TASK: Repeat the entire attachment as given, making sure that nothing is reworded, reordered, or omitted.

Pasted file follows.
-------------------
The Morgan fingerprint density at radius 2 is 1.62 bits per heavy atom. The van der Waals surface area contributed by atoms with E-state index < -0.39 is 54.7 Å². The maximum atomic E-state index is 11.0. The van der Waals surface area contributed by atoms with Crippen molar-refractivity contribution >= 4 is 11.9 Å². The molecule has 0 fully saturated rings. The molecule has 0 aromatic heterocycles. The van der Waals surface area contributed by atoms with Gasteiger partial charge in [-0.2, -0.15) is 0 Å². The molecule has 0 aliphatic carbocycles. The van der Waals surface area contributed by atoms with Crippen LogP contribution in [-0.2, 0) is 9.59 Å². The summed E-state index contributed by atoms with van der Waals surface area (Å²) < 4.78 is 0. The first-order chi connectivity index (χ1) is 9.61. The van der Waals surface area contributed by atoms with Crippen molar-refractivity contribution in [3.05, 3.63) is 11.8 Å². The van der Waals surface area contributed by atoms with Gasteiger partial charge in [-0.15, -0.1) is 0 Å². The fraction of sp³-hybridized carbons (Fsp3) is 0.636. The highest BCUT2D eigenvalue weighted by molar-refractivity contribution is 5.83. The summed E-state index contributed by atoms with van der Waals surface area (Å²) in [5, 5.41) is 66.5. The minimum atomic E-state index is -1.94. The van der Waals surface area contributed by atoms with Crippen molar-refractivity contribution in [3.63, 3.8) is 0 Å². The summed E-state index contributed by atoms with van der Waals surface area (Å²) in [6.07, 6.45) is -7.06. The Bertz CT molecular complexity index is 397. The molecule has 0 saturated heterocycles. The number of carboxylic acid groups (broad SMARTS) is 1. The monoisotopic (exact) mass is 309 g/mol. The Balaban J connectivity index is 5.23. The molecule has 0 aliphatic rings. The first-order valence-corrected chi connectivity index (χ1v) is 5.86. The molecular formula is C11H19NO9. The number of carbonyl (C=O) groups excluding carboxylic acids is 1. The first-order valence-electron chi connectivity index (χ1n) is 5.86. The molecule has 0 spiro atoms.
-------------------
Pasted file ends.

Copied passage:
The Morgan fingerprint density at radius 2 is 1.62 bits per heavy atom. The van der Waals surface area contributed by atoms with E-state index < -0.39 is 54.7 Å². The maximum atomic E-state index is 11.0. The van der Waals surface area contributed by atoms with Crippen molar-refractivity contribution >= 4 is 11.9 Å². The molecule has 0 fully saturated rings. The molecule has 0 aromatic heterocycles. The van der Waals surface area contributed by atoms with Gasteiger partial charge in [-0.2, -0.15) is 0 Å². The molecule has 0 aliphatic carbocycles. The van der Waals surface area contributed by atoms with Crippen LogP contribution in [-0.2, 0) is 9.59 Å². The summed E-state index contributed by atoms with van der Waals surface area (Å²) < 4.78 is 0. The first-order chi connectivity index (χ1) is 9.61. The van der Waals surface area contributed by atoms with Crippen molar-refractivity contribution in [3.05, 3.63) is 11.8 Å². The van der Waals surface area contributed by atoms with Gasteiger partial charge in [-0.15, -0.1) is 0 Å². The fraction of sp³-hybridized carbons (Fsp3) is 0.636. The highest BCUT2D eigenvalue weighted by molar-refractivity contribution is 5.83. The summed E-state index contributed by atoms with van der Waals surface area (Å²) in [5, 5.41) is 66.5. The minimum atomic E-state index is -1.94. The van der Waals surface area contributed by atoms with Crippen molar-refractivity contribution in [3.63, 3.8) is 0 Å². The summed E-state index contributed by atoms with van der Waals surface area (Å²) in [6.07, 6.45) is -7.06. The Bertz CT molecular complexity index is 397. The molecule has 0 saturated heterocycles. The number of carboxylic acid groups (broad SMARTS) is 1. The monoisotopic (exact) mass is 309 g/mol. The Balaban J connectivity index is 5.23. The molecule has 0 aliphatic rings. The first-order valence-corrected chi connectivity index (χ1v) is 5.86. The molecular formula is C11H19NO9. The number of carbonyl (C=O) groups excluding carboxylic acids is 1. The first-order valence-electron chi connectivity index (χ1n) is 5.86. The molecule has 0 spiro atoms.